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  • Learn More About Radiant Heat Transfer in QMax's Latest Video

    QMax's latest video illustrates how radiation heat transfer works and how it applies to steam tracing. If you have questionson radiant heat or steam tracing, contact the team at Campbell-Sevey. 

  • Campbell-Sevey Adds New Product Line: Webster Combustion Burners

    It isn't very often that we, at Campbell-Sevey, add a new product line. For us, it has to be products that offer significant benefits to our customers, backed by a company with a proven track record of service. That's why we are excited to announce the addition of Webster Combustion to our line of superior products. 

    Webster Combustion boiler burners combine proprietary control technology with proven combustion performance to deliver three key benefits we always strive for with our customers:

    • Fuel economy
    • Energy savings
    • Process efficiency

    Their burners combine advanced control technology with proven combustion performance to improve boiler efficiency, reduce energy costs and emissions, plus they have the best lead times in the industry. 

    Webster Combustion offers forced draft burners, including high efficiency and low NOx burner configurations, for a wide range of low and high pressure steam applications in both commercial and industrial markets. 

    Features like High Turndown and Temp-A-Trim significantly reduce energy costs and emissions by improving process control and burner efficiency. Their Alternative Fuel burners can be engineered to reduce waste by burning process fuels for steam and hot water.

    Whether you need a burner for a new installation or to retrofit an existing one, contact the team at Campbell-Sevey. We'll find the perfect burner for your application.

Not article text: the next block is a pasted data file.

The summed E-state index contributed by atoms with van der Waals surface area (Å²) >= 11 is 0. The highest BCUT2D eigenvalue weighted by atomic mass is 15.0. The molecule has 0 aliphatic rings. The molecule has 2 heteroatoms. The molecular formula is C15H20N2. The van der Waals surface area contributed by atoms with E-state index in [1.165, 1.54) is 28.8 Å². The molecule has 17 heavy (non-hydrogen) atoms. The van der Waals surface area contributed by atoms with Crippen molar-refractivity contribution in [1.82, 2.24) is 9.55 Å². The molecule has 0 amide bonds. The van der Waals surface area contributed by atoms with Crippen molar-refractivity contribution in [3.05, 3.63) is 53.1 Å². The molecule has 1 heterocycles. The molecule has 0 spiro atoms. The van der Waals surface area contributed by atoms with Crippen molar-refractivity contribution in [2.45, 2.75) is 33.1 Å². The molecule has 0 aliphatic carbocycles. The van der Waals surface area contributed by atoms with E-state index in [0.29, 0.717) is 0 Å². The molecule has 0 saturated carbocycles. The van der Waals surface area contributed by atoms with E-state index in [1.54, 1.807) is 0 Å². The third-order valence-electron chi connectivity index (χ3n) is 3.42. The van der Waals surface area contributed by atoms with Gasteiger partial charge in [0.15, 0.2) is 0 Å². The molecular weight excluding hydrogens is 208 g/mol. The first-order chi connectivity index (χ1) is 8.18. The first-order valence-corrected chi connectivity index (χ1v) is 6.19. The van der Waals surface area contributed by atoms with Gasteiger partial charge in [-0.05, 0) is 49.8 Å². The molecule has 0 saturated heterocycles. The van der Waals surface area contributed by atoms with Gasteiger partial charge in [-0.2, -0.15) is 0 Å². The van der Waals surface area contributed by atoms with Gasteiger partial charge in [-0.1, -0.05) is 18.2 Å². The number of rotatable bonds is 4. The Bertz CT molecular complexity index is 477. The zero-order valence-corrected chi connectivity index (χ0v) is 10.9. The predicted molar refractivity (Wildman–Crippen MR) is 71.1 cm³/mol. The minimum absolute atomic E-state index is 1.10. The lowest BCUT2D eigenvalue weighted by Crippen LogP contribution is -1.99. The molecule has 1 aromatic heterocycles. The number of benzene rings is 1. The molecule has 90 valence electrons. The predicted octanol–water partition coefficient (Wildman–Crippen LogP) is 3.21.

• Test Your Knowledge: Flash Steam

    The quantity of flash steam available depends upon ________?

    1.      Condensate temperature/pressure and flash steam pressure
    2.      Pressure of steam generated in the boiler
    3.      Steam enthalpy at atmospheric pressure
    4.      Total heat of flash steam

    And the answer is...

    1.      Condensate temperature/pressure and flash steam pressure

    ‘Flash steam’ is released from hot condensate when its pressure is reduced. Even water at an ambient room temperature of 68°F would boil if its pressure were lowered far enough. It may be worth noting that water at 338°F will boil at any pressure below 100 psig. The steam released by the flashing process is as useful as steam released from a steam boiler.


    As an example, when steam is taken from a boiler and the boiler pressure drops, some of the water content of the boiler will flash off to supplement the ‘live’ steam produced by the heat from the boiler fuel. Because both types of steam are produced in the boiler, it is impossible to differentiate between them. Only when flashing takes place at relatively low pressure, such as at the discharge side of steam traps, is the term flash steam widely used. Unfortunately, this usage has led to the erroneous conclusion that flash steam is in some way less valuable than so-called live steam.

    In any steam system seeking to maximise efficiency, flash steam will be separated from the condensate, and used to supplement any low pressure heating application. Every pound of flash steam used in this way is a pound of steam that does not need to be supplied by the boiler. It is also a pound of steam not vented to atmosphere, from where it would otherwise be lost.

    The reasons for the recovery of flash steam are just as compelling, both economically and environmentally, as the reasons for recovering condensate.

    How much flash steam is available?

    If use is to be made of flash steam, it is helpful to know how much of it will be available. The quantity is readily determined by calculation, or can be read from simple tables or charts like the one below.

    Answer details exurpted from For more in-depth description read the full article.

  • How Not to do Steam/Condensate Piping

    Over the years, we've encountered a lot of "unique" piping configurations, however in a recent plant audit we found one that even surprised us. 

    The image below is a perfect example of how to INCORRECTLY pipe the condensate side of a steam coil.  

    Here is a list of the problems regarding how the piping for the steam coil was installed:

    1.  There is no vertical drop in the piping between the coil and steam trap
    2.  The air vent is piped with the opposite flow direction
    3.  The vacuum breaker installation direction leaves the atmospheric side of the vacuum breaker susceptible to dirt
    4.  The condensate piping is thin-wall copper, with no mechanical joints (threaded or flanged joints)

    Did you see any more?  Leave us a comment below.